When can related companies exceed the campaign contribution limit?

Here’s a question I stumbled into while working on yesterday’s post regarding Cal Lee’s campaign for OHA At-Large seat.

When are related businesses or organizations that contribute to a campaign considered so closely related that their contributions must be aggregated for purposes of applying contribution limits?

Prior to 2005, the campaign spending law at Section 11-204 provided both a general and several specific answers to that question.

A quick search didn’t turn up a clean copy of the pre-2005 statute, but here’s the language taken from the original version of HB1747 (2005), which retained the existing language.

(h) All payments made by a person or political party whose contributions or expenditure activity is financed, maintained, or controlled by any corporation, labor organization, association, political party, or any other person or committee, including any parent, subsidiary, branch, division, department, or local unit of the corporation, labor organization, association, political party, political committees established and maintained by a national political party, or any other person, or by any group of those persons shall be considered to be made by a single person or political party.

[(g)] (i) A contribution made by two or more corporations shall be treated as one person when such corporations:

(1) Share the majority of members of their boards of directors;

(2) Share two or more corporate officers;

(3) Are owned or controlled by the same majority shareholder or shareholders; or

(4) Are in a parent-subsidiary relationship.

[(h)] (j) An individual and any general partnership in which the individual is a partner, or an individual and any corporation in which the individual owns a controlling interest, shall be treated as one person.

So the general provision says that if a contributor is “financed, maintained, or controlled” by any other person or entity, all their payments “shall be considered to be made by a single person.”

That’s a pretty broad and sweeping provision.

It was then followed by certain specifics, providing that corporations sharing a majority of directors, or two or more officers, controlling shareholder, or in a parent-subsidiary relationship, are also considered as one person when applying the contribution limit.

What does it mean? Two or more businesses that share officers, directors, or controlling shareholders can’t get around contribution limits by making multiple contributions in the names of the related companies. Instead, the different entities are only allowed to give a total of the maximum allowed. No doubling up by passing the money through affiliates.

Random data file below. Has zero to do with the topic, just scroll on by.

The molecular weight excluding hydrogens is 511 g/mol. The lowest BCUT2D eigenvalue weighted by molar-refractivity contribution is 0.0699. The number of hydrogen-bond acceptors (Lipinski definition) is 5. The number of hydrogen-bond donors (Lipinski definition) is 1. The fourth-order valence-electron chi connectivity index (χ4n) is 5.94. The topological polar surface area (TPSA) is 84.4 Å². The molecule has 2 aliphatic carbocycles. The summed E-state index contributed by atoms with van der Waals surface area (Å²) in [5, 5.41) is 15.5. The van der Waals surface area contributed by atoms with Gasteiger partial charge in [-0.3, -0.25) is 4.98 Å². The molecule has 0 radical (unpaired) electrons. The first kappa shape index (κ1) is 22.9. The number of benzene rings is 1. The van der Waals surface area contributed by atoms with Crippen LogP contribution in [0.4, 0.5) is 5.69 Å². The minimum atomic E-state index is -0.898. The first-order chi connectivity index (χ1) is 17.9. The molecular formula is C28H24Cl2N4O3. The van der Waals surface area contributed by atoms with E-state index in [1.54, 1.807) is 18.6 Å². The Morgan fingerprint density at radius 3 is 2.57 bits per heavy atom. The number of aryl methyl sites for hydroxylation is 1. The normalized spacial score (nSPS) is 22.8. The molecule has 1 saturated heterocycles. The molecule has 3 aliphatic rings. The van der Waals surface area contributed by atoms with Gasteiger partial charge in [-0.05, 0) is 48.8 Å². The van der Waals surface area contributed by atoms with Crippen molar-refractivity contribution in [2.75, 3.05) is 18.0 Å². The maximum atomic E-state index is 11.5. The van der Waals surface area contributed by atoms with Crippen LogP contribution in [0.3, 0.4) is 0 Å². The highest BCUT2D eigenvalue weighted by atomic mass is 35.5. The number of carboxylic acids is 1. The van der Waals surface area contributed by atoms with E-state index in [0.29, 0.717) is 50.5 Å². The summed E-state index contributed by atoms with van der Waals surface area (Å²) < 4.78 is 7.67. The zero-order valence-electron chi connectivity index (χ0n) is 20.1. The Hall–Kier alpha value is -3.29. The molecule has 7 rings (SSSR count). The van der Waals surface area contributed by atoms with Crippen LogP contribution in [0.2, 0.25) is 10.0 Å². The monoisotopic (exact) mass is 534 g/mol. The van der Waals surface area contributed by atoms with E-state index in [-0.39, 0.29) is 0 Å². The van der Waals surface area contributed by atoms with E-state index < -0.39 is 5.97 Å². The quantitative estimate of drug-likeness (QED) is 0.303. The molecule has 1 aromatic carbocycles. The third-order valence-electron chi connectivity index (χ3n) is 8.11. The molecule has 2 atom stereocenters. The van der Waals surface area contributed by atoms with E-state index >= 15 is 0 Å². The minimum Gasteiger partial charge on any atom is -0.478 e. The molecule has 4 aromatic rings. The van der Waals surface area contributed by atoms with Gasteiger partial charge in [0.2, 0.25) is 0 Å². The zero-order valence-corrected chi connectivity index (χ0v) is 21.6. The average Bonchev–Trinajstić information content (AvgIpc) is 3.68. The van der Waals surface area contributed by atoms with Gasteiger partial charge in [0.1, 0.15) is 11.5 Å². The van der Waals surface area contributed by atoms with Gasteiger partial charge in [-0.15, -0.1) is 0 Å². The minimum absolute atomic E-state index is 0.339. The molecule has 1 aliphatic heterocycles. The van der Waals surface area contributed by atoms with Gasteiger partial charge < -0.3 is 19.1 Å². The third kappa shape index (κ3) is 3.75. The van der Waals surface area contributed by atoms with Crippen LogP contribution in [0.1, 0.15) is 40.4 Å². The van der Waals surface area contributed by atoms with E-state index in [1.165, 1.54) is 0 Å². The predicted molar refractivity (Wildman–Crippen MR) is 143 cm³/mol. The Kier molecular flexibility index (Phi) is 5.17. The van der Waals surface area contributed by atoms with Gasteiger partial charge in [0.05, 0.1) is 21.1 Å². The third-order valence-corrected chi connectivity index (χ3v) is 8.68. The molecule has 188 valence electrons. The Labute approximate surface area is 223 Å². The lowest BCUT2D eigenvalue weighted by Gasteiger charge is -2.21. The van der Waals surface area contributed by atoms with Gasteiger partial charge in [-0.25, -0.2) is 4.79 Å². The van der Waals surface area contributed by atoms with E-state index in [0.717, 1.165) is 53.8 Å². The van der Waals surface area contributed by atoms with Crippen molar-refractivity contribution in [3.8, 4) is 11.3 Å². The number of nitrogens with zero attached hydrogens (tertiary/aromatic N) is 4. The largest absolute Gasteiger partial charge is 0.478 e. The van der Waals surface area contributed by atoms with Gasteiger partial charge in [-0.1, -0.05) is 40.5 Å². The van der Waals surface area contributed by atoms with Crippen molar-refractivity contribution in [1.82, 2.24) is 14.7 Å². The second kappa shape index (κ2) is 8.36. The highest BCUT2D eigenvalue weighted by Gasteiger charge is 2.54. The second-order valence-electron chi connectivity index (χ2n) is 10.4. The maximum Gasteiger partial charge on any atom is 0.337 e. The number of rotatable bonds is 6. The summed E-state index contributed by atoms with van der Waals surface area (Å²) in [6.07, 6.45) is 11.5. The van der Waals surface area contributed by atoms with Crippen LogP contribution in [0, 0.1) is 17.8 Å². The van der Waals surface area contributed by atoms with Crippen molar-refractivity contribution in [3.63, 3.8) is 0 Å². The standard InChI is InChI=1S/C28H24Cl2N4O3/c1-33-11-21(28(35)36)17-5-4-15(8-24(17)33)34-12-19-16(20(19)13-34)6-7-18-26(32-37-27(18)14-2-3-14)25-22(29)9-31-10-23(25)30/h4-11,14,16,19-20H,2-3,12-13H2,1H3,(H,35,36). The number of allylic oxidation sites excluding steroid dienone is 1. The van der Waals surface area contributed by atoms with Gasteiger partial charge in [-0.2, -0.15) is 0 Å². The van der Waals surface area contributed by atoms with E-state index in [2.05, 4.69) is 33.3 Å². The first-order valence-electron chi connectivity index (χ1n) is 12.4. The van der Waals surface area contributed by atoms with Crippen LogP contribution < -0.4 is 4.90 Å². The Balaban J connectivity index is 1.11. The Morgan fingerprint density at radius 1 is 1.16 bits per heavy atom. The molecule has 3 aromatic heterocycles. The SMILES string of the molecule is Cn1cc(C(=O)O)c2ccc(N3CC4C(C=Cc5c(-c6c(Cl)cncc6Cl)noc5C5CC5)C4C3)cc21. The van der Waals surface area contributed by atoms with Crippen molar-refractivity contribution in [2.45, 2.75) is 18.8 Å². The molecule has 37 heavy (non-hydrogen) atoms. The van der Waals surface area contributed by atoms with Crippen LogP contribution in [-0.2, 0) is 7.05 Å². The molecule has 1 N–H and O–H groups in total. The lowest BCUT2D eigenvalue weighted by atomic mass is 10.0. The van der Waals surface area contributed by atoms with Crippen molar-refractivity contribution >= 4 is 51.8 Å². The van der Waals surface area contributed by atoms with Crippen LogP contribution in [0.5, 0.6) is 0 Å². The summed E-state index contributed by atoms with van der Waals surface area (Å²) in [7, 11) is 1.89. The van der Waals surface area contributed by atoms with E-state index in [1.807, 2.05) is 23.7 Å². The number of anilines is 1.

But when the bill came out of conference as HB1747, CD1, the detailed items in Section 11-204 had been deleted, leaving only the general language in place.

In a quick search, I didn’t turn up anything in the legislative history to indicate whether the amended provision finally adopted was meant to allow the commission to interpret the law in a stricter fashion, and hold that two corporations might be considered as one even if they did not meet any of those specific requirements, or, on the other hand, was it meant to say that corporations sharing officers, directors, and controlling shareholders are now free to double up by contibuting to the same candidates in excess of what would otherwise by the applicable limit?

The question arose because of the dual contributions made by Innovations Development Group and Honua Group in certain cases. The companies are clearly related, and share key personnel, but whether their aggregated contributions would be subject to the contribution limit is an open question in light of the ambiguity introduced by those 2005 amendments.

To be clear here, I’m not saying there’s any issue with their contributions, but they did call my attention to the 2005 amendments and their meaning.

I think most of the amendments were pasted from a separate bill that was part of the commission’s attempt at recodification of the overall statute. If so, there may be some clues to intent buried somewhere in either the commission’s recommendation or the other bill’s history, but I haven’t had time to go there yet.

If anyone else has thoughts on this or specific recollections of the deliberations on this measure, please share!

One response to “When can related companies exceed the campaign contribution limit?

  1. skeptical once again

    I know nothing of this post of yours, but I am currently reading a New Yorker article by Jeffrey Toobin, “MONEY UNLIMITED: How Chief Justice John Roberts orchestrated the Citizens United decision”.


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